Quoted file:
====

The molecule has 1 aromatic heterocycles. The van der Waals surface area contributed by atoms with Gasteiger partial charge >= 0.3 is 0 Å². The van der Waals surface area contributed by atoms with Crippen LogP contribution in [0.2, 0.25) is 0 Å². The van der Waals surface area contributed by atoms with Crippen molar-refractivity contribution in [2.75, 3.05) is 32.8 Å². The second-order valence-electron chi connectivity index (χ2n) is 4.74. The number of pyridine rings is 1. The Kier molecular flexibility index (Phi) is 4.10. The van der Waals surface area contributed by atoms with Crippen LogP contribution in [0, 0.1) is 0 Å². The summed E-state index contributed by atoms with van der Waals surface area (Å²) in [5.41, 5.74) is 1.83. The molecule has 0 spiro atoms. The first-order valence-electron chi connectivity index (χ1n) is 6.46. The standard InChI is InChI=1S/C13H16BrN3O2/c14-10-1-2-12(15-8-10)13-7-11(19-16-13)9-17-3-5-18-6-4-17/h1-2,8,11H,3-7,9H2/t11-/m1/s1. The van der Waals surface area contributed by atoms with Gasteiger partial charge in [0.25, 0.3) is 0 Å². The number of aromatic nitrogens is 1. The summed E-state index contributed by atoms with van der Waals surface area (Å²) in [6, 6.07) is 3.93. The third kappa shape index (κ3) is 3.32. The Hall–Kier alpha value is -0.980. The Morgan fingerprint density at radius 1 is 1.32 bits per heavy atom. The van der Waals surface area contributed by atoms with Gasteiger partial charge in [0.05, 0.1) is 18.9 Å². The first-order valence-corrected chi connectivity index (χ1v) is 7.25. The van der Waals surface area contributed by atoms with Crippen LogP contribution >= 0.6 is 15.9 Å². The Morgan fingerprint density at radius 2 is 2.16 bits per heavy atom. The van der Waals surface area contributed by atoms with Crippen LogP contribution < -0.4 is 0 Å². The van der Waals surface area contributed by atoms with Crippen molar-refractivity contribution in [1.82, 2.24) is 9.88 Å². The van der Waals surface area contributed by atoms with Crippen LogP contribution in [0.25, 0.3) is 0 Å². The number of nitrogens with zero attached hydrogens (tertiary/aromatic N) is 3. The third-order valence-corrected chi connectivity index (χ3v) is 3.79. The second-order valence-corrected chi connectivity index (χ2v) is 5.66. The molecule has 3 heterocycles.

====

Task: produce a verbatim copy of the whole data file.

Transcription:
The molecule has 1 aromatic heterocycles. The van der Waals surface area contributed by atoms with Gasteiger partial charge >= 0.3 is 0 Å². The van der Waals surface area contributed by atoms with Crippen LogP contribution in [0.2, 0.25) is 0 Å². The van der Waals surface area contributed by atoms with Crippen molar-refractivity contribution in [2.75, 3.05) is 32.8 Å². The second-order valence-electron chi connectivity index (χ2n) is 4.74. The number of pyridine rings is 1. The Kier molecular flexibility index (Phi) is 4.10. The van der Waals surface area contributed by atoms with Crippen LogP contribution in [0, 0.1) is 0 Å². The summed E-state index contributed by atoms with van der Waals surface area (Å²) in [5.41, 5.74) is 1.83. The molecule has 0 spiro atoms. The first-order valence-electron chi connectivity index (χ1n) is 6.46. The standard InChI is InChI=1S/C13H16BrN3O2/c14-10-1-2-12(15-8-10)13-7-11(19-16-13)9-17-3-5-18-6-4-17/h1-2,8,11H,3-7,9H2/t11-/m1/s1. The van der Waals surface area contributed by atoms with Gasteiger partial charge in [0.25, 0.3) is 0 Å². The number of aromatic nitrogens is 1. The summed E-state index contributed by atoms with van der Waals surface area (Å²) in [6, 6.07) is 3.93. The third kappa shape index (κ3) is 3.32. The Hall–Kier alpha value is -0.980. The Morgan fingerprint density at radius 1 is 1.32 bits per heavy atom. The van der Waals surface area contributed by atoms with Gasteiger partial charge in [0.05, 0.1) is 18.9 Å². The first-order valence-corrected chi connectivity index (χ1v) is 7.25. The van der Waals surface area contributed by atoms with Crippen LogP contribution >= 0.6 is 15.9 Å². The Morgan fingerprint density at radius 2 is 2.16 bits per heavy atom. The van der Waals surface area contributed by atoms with Crippen LogP contribution < -0.4 is 0 Å². The van der Waals surface area contributed by atoms with Crippen molar-refractivity contribution in [1.82, 2.24) is 9.88 Å². The van der Waals surface area contributed by atoms with Crippen LogP contribution in [0.25, 0.3) is 0 Å². The number of nitrogens with zero attached hydrogens (tertiary/aromatic N) is 3. The third-order valence-corrected chi connectivity index (χ3v) is 3.79. The second-order valence-corrected chi connectivity index (χ2v) is 5.66. The molecule has 3 heterocycles.